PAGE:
The amount of the claim of appellant was set forth in Esse L. Lacy's claim. The total amount of the claim against respondent is the same whether it is all included in the claim presented by Mr. Lacy on behalf of his wife and children or presented separately in two claims. The claim statute was not intended to be used as a trap for the unwary. To require that the Lacy claim be divided into two separate claims in this situation would not serve the intended purposes of the claim statute and would result in unfairly precluding a determination of appellant's claim on its merits.
Roberts v. State of California, 39 Cal.App.3d 844, 114 Cal.Rptr. 518, which respondent cites is consistent with our decision. There a claim was filed on behalf of the decedent's workmen's compensation carrier and employer. The plaintiff, decedent's wife, did not timely file a wrongful death claim against the state. Her argument that the claim filed by the workmen's compensation carrier and employer fulfilled the requirements of the statute by providing notice to the state was rejected by the court. The court held that although the claim by the workmen's compensation carrier alerts the state to possible litigation, the exposure is different in kind and nature from exposure to a wrongful death action by a wife. The court also stated in regard to plaintiff's argument that ‘(t)he contention overlooks the fact that one of the purposes of the claims statute is to provide opportunity for orderly fiscal planning by advance knowledge of potential claims and to provide opportunity for the entity to rectify promptly a condition that resulted in injury and so prevent further losses.’ (Id., at p. 848, 114 Cal.Rptr. at p. 521.) In the case at bench respondent not only knew that a claim was being made on behalf of Mrs. Lacy for damages, but also knew the amount of the claim.
The other cases relied on by respondent are inapposite. In Lewis v. City and County of San Francisco, 21 Cal.App.3d 339, 98 Cal.Rptr. 407, Mrs. Lewis died after filing her claim for injuries. Her husband and daughter filed a wrongful death action against the governmental entity but never filed a claim against the city for wrongful death. The court held that the wrongful death was a wholly distinct cause of action from the action which accrued to the decedent during her lifetime. There was no indication whatever that the claim filed by the decedent was for damages to anyone but herself.
Petersen v. City of Vallejo, 259 Cal.App.2d 757, 66 Cal.Rptr. 776, reached a similar result. There the plaintiff's parents were fatally injured in an automobile accident. Before the mother died she filed on her own behalf a claim against the municipality for her own injuries and for the wrongful death of her husband. No claim was filed by plaintiff within the statutory period. The court held that plaintiff was required to file a claim for wrongful death on her own behalf and the mere fact that the municipality had knowledge of the accident and possibility of other claimants did not excuse their failure to file their claims.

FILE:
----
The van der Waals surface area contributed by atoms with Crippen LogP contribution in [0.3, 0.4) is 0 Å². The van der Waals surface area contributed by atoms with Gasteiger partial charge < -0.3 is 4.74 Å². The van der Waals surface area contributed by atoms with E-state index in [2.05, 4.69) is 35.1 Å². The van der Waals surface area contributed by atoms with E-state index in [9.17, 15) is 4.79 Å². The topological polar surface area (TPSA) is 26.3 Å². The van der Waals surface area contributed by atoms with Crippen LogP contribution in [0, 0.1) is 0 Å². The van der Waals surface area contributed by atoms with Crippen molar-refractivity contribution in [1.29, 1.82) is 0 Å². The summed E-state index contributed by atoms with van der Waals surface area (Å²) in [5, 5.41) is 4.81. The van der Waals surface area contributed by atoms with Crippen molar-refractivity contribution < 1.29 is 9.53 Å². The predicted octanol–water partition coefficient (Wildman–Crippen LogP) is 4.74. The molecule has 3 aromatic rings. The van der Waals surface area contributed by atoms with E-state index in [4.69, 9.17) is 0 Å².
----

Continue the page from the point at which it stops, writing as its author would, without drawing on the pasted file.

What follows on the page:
In the instant case a bona fide attempt was made to comply with the claim statute. Respondent not only had notice of the occurrence giving rise to the claim but also had the names of all persons seeking damages and the amount of damages claimed. There was no attempt to mislead respondent and no evidence that respondent was misled or prejudiced in any way.
The order is reversed.
1. The police in attempting to efect the arrest of a suspect had mistakenly entered the wrong house. The suspect being sought lived next door to the Lacys.
2. ‘Except as provided in Sections 946.4 and 946.6, no suit for money or damages may be brought against a public entity on a cause of action for which a claim is required to be presented in accordance with Chapter 1 (commencing with Section 900) and Chapter 2 (commencing with Section 910) of Part 3 of this division until a written claim therefor has been presented to the public entity and has been acted upon by the board, or has been deemed to have been rejected by the board, in accordance with Chapters 1 and 2 of Part 3 of this division.’
3. In paragraph 6 of the claim Esse Lacy claimed the following damages:“Damage for detention, humiliationand embarrassment and threatto my life․$10,000.00Damage for above physicalinjuries․$15,000,00Damage for detention, humiliationand embarrassment and threatto my wife's life․$10,000.00Damage for detention, humiliationand embarrassment and threatto my son, Gregory's life․1,000.00Damage for detention, humiliationand embarrassment and threatto my son, Anthony's life․1,000.00Damage for detention, humiliationand embarrassment and threatto my Daughter Charlotte's life․1,000.00Damage to property—Doors․256.00Damage to property—Gate․250.00Damage to property—Window․30.00Damage to Hi-Fi․25.00Value of general cleanup, fivepeople working two days․200.00c2. . .“L1“. . . . “TOTAL․$40,004.80”
ASHBY, Associate Justice.
STEPHENS, Acting P.J., and HASTINGS, J., concur.